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Old 06-04-2017, 02:42 PM
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Swaged vs Cast lead bullets

Originally Posted by ntsqd View Post
The oft unmentioned or unsaid corollary to that is that nothing we humans experience is truly solid (I'll leave Black Hole discussions for some other thread). I used to work in ultra high vacuum. Using a Mass Spectrometer tuned to detect helium I have seen helium go directly through a .750" thick piece of 316 Stainless Steel. It doesn't happen fast and it doesn't happen a lot, but it does happen.

That is esoteric to this discussion. What is pertinent is to realize that metals can be fluid with enough force. They don't have to be heated to their liquid state for them to flow in a fluid-like fashion. Forging is based on this. These re-shaping tools are essentially forging to bullets to the new shape. In steels and aluminum alloys this leads to a more refined gain structure that flows smoothly thru the new shape. In lead I've no idea. I do know that in centerfire lead bullet shooting that there is a contingent who favor swaged (forged) lead bullets over cast lead bullets, but I am not familiar with their reasons.
If you are buying them skip to the end when you see that note in blue. If you are making them yourself then read on.

Cast all my bullets and have done so since 1967 and I shot benchrest, IHMSA and black powder long range, 600M since then with a variety of weapons. Even have done a tad at 1,000 yards at Perry. Not that means anything.

The "belief" of the folks that favor swaged lead bullets is that they are more consistent and leave no voids. True if you are using a bullet alloy "wire" and have the tools to cut it off to the same dimensions time after time after time and then swage those "bullet blanks".

Also swaged bullets don't introduce any heat when forming so there is no chance for the disparate metals to separate.....unless you let the dies heat up, which they will so you have to keep them cool, like less then 125F.

The base of the bullets, which is a critical factor, not the nose, will be nice and "sharp" using a swaging process....but (see below)

Both are easy to do with precision equipment though and once the wire is checked you can zoom right along.

Tough for a DIY guy/gal to do. With some of the alloys you need a "Paul Bunyon" press to do it. Mucho dinero for that alone.

If you are buying them then skip the next part highlighted in blue.

If you are using say ingots, whether or not you cast short lengths of wire or bullet blanks you still stand the chance of introducing voids or uneven density areas in them so swaging gets you nothing unless you are really good at casting in which case there is no practical difference quality wise between casting the bullet then sizing it vs just making it via the swaging process.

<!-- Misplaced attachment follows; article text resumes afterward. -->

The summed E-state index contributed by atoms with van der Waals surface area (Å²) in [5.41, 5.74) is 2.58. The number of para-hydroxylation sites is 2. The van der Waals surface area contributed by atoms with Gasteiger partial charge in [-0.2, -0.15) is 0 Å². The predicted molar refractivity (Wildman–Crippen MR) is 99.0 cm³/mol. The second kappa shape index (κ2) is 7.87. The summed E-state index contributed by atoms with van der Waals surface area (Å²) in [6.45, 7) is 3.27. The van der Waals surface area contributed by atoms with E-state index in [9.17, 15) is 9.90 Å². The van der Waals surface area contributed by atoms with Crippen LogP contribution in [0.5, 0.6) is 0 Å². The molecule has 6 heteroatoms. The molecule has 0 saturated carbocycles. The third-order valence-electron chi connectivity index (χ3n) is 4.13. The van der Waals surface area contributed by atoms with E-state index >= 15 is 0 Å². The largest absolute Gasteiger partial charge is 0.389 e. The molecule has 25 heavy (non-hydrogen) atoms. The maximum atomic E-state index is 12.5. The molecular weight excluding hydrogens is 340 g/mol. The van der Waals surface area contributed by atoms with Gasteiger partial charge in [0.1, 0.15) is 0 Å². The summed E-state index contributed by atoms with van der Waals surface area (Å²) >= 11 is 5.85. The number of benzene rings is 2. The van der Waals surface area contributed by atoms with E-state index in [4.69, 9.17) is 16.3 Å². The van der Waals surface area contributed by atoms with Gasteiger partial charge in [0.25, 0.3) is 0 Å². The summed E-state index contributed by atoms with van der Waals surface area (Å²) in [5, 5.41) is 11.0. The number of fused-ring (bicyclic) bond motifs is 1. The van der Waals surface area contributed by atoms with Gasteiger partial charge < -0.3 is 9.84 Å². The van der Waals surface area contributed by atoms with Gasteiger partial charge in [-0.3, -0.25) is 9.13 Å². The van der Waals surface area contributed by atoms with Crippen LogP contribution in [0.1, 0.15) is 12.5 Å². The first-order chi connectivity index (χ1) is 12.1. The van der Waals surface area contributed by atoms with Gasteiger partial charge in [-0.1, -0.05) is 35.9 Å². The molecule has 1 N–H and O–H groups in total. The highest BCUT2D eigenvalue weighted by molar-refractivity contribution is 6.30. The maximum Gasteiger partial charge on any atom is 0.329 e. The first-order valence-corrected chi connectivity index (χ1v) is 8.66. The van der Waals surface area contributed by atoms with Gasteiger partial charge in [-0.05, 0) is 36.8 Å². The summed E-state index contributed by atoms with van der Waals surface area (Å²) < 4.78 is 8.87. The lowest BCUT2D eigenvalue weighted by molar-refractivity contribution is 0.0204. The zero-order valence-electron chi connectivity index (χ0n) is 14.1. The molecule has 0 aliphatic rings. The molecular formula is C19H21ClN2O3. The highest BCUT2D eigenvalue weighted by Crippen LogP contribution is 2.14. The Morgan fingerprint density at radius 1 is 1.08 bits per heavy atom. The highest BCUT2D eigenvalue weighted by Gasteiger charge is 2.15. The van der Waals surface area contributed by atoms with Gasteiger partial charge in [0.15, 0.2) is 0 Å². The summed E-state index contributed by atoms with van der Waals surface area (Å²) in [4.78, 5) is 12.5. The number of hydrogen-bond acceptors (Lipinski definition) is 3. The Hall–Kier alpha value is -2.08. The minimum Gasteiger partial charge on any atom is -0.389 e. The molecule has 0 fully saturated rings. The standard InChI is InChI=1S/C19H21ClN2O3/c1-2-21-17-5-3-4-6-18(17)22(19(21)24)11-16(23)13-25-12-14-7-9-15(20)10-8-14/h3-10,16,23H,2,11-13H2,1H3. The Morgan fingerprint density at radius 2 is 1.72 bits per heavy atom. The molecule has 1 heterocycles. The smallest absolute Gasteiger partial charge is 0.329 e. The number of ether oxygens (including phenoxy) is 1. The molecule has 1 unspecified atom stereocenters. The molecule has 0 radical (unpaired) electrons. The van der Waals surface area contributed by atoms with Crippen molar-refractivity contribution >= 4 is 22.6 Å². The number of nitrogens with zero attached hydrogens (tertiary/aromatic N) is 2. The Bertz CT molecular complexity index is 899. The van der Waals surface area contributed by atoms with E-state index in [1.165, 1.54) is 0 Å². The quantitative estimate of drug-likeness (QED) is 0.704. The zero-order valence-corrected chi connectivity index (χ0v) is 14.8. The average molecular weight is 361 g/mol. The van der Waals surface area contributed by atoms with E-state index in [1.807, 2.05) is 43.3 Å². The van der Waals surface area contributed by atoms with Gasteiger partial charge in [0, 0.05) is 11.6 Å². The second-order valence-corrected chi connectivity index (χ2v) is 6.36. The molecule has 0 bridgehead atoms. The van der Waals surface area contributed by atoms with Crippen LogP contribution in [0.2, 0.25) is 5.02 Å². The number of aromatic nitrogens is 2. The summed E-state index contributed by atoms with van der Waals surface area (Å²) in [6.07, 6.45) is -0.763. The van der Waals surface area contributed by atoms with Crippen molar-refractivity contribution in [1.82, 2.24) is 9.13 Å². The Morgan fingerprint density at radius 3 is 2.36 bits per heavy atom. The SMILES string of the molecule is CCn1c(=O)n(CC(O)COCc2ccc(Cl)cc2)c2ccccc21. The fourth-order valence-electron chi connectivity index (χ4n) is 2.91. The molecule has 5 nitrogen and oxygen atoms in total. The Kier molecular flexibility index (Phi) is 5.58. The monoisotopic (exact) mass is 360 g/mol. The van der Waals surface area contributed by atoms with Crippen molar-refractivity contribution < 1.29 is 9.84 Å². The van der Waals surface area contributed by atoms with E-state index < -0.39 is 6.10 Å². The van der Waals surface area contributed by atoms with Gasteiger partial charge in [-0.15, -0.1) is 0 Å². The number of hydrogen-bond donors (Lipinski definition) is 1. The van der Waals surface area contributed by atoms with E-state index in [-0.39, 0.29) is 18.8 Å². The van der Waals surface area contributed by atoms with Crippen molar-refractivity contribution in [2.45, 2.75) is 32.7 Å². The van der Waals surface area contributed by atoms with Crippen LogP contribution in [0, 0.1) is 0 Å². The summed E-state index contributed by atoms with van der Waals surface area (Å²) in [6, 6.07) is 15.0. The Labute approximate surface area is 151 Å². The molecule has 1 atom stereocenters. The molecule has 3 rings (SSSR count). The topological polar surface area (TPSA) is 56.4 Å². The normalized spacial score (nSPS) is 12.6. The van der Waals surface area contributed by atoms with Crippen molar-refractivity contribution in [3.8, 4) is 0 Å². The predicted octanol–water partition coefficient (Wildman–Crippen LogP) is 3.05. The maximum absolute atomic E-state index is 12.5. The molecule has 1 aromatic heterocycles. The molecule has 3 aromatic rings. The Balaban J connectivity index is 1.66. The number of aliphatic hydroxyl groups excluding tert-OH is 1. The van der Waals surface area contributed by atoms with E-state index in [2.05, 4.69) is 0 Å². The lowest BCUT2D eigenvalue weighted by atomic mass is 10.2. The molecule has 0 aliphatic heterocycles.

The base "sharpness" only applies to "base" pour molds. If you use a nose pour mold, which experienced bullet castors use, then you can, again if you are careful, easily duplicate the "sharpness".

In many designs there is a gas check required which makes the bases just as perfect as if the bullet were swaged. Does take an extra step though.

In both cases, since you are the quality control you inspect the bullets and if the base is not filled out completely then you reject the bullet. If that happens with a swaged bullet, you either throw it away or melt it down. If that happens with a cast bullet you simply return it to the pot and continue casting.

Another factor is that with cast bullets you can alter the final hardness in a variety of ways because of the high heat. Cannot do that with swaged bullets cause they are cast cold.

There are folks out there that can cast bullets that will run with any swaged ones though. Takes experience and more to the point patience and dedication to quality control.

Much easier to buy swaged bullets then get the equipment and gain the experience to cast bullets that will equal them from an accuracy performance standpoint. IMO and IME that is a major factor. Many folks will simply spend the money on the bullets.

The differences are basically esoteric, just like you mention in your helium reference.

In my opinion and experience, and again I repeat in my opinion and experience, anything that increases the confidence level of the load is worth a whole bunch.

Using a swaged lead alloy bullet generates a mental image that they are more accurate, even though in a particular weapon they might not be, and that mental image creates confidence.

I submit that you would be hard pressed to determine from the results which bullets were cast and which bullets were swaged assuming you were using high quality cast ones.


PS: Many of the long range records using cast bullets are still around, and some cases are close to 100 years old.

Last edited by noremf; 06-04-2017 at 07:03 PM.
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